Robert G. Kaiser discussed his book So Damn Much Money: The Triumph of Lobbying and the Corrosion of American Government (Knopf).
Lobbyists have a bad name in Washington. These peddlers of influence are the catalysts behind the worst pork, earmarks, and procurement spending in government. So why and how are they getting away with it? Those are the central questions in Robert G. Kaiser’s new book, So Damn Much Money: The Triumph of Lobbying and the Corrosion of American Government, which follows two narratives: One is the rise of power lobbyist Gerald Cassidy, who turned lobbying into a $100 million business; but the other story at work in So Damn Much Money is the role of money in our politics.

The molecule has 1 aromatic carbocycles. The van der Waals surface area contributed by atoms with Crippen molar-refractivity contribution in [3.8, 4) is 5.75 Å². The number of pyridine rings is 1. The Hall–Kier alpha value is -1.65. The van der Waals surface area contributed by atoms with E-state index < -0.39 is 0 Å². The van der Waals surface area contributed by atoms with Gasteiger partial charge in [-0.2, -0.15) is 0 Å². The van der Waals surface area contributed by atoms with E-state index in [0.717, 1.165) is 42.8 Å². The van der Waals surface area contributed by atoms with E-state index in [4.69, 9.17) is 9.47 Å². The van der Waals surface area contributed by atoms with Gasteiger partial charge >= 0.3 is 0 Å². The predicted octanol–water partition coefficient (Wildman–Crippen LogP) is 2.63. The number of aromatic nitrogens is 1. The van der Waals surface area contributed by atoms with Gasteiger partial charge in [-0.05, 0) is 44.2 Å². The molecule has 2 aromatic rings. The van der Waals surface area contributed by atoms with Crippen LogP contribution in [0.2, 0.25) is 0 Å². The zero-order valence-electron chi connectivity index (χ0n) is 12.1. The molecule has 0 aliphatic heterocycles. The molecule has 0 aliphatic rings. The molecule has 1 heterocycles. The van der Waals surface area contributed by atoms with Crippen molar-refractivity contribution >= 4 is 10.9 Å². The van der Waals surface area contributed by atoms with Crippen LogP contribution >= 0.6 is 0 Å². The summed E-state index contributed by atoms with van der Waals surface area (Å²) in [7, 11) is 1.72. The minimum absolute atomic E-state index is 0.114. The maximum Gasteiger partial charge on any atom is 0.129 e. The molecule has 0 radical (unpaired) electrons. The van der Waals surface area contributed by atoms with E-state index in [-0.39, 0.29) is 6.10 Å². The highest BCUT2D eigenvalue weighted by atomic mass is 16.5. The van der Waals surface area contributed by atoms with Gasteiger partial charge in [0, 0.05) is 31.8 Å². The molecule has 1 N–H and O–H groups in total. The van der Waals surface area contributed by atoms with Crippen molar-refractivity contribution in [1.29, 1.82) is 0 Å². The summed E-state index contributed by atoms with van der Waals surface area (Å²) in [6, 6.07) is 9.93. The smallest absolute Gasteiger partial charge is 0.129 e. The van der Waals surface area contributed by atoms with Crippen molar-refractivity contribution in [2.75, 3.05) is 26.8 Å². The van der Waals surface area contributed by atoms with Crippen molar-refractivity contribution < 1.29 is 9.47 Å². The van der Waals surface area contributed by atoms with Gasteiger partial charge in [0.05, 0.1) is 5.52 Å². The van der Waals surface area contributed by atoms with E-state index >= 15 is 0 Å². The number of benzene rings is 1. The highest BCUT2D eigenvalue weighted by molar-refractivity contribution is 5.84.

“The conversion of public service to private interest” is one of the most corrosive elements in modern government, according to Kaiser, an associate editor and senior correspondent at The Washington Post. With congressmen turning their government expertise and inside-the-beltway bone fides into lucrative lobbying gigs when they leave government, there’s a revolving-door effect that leaves little room for reform. After all, when the congressmen have no more incentive to restrict lobbying than do the lobbyists themselves, it’s difficult to imagine any chance for meaningful reform.
Meanwhile, Kaiser declared the quality of our congressmen has declined substantially. Congressmen know going into office that they will spend “one to two days every week, week in and week out, election year or not, on the phone begging for money,” said Kaiser. It’s a precondition of the job that many find “demeaning,” and it’s no way to attract the most talented leaders to office. And, of course, the next thing that happens is that lobbyists start making substantial donations to elected officials’ campaign funds. It’s an interdependent money game that practically ensures corruption.